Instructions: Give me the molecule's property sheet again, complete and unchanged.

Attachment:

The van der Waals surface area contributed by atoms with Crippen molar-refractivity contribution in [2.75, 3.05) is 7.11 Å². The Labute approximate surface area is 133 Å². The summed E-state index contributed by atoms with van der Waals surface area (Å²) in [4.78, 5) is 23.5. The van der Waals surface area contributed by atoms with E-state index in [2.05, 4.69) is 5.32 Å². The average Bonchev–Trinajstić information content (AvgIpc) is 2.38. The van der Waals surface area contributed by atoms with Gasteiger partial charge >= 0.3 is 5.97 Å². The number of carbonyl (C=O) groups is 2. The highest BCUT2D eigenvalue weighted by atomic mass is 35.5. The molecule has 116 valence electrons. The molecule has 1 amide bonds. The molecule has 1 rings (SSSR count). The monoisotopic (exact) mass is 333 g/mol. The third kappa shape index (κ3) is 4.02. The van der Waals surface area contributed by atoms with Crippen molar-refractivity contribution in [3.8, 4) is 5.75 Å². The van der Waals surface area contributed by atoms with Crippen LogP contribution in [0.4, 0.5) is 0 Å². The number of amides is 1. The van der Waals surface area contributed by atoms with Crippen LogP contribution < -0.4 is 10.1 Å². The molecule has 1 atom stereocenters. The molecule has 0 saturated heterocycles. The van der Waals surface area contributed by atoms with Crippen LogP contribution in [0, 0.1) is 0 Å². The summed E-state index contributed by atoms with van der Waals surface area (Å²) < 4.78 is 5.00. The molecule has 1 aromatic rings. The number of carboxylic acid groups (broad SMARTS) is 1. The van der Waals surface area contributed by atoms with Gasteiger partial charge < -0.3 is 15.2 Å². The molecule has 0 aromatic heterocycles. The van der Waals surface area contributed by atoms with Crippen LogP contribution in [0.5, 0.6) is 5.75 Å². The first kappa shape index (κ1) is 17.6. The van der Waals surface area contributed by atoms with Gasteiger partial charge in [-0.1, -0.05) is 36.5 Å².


The van der Waals surface area contributed by atoms with Crippen molar-refractivity contribution in [2.75, 3.05) is 7.11 Å². The Labute approximate surface area is 133 Å². The summed E-state index contributed by atoms with van der Waals surface area (Å²) in [4.78, 5) is 23.5. The van der Waals surface area contributed by atoms with E-state index in [2.05, 4.69) is 5.32 Å². The average Bonchev–Trinajstić information content (AvgIpc) is 2.38. The van der Waals surface area contributed by atoms with Gasteiger partial charge >= 0.3 is 5.97 Å². The number of carbonyl (C=O) groups is 2. The highest BCUT2D eigenvalue weighted by atomic mass is 35.5. The molecule has 116 valence electrons. The molecule has 1 amide bonds. The molecule has 1 rings (SSSR count). The monoisotopic (exact) mass is 333 g/mol. The third kappa shape index (κ3) is 4.02. The van der Waals surface area contributed by atoms with Crippen molar-refractivity contribution in [3.8, 4) is 5.75 Å². The van der Waals surface area contributed by atoms with Crippen LogP contribution in [0.4, 0.5) is 0 Å². The number of amides is 1. The van der Waals surface area contributed by atoms with Crippen LogP contribution < -0.4 is 10.1 Å². The molecule has 1 atom stereocenters. The molecule has 0 saturated heterocycles. The van der Waals surface area contributed by atoms with Crippen LogP contribution in [0, 0.1) is 0 Å². The summed E-state index contributed by atoms with van der Waals surface area (Å²) < 4.78 is 5.00. The molecule has 1 aromatic rings. The number of carboxylic acid groups (broad SMARTS) is 1. The van der Waals surface area contributed by atoms with Gasteiger partial charge < -0.3 is 15.2 Å². The molecule has 0 aromatic heterocycles. The van der Waals surface area contributed by atoms with Crippen LogP contribution in [0.5, 0.6) is 5.75 Å². The first kappa shape index (κ1) is 17.6. The van der Waals surface area contributed by atoms with Gasteiger partial charge in [-0.1, -0.05) is 36.5 Å².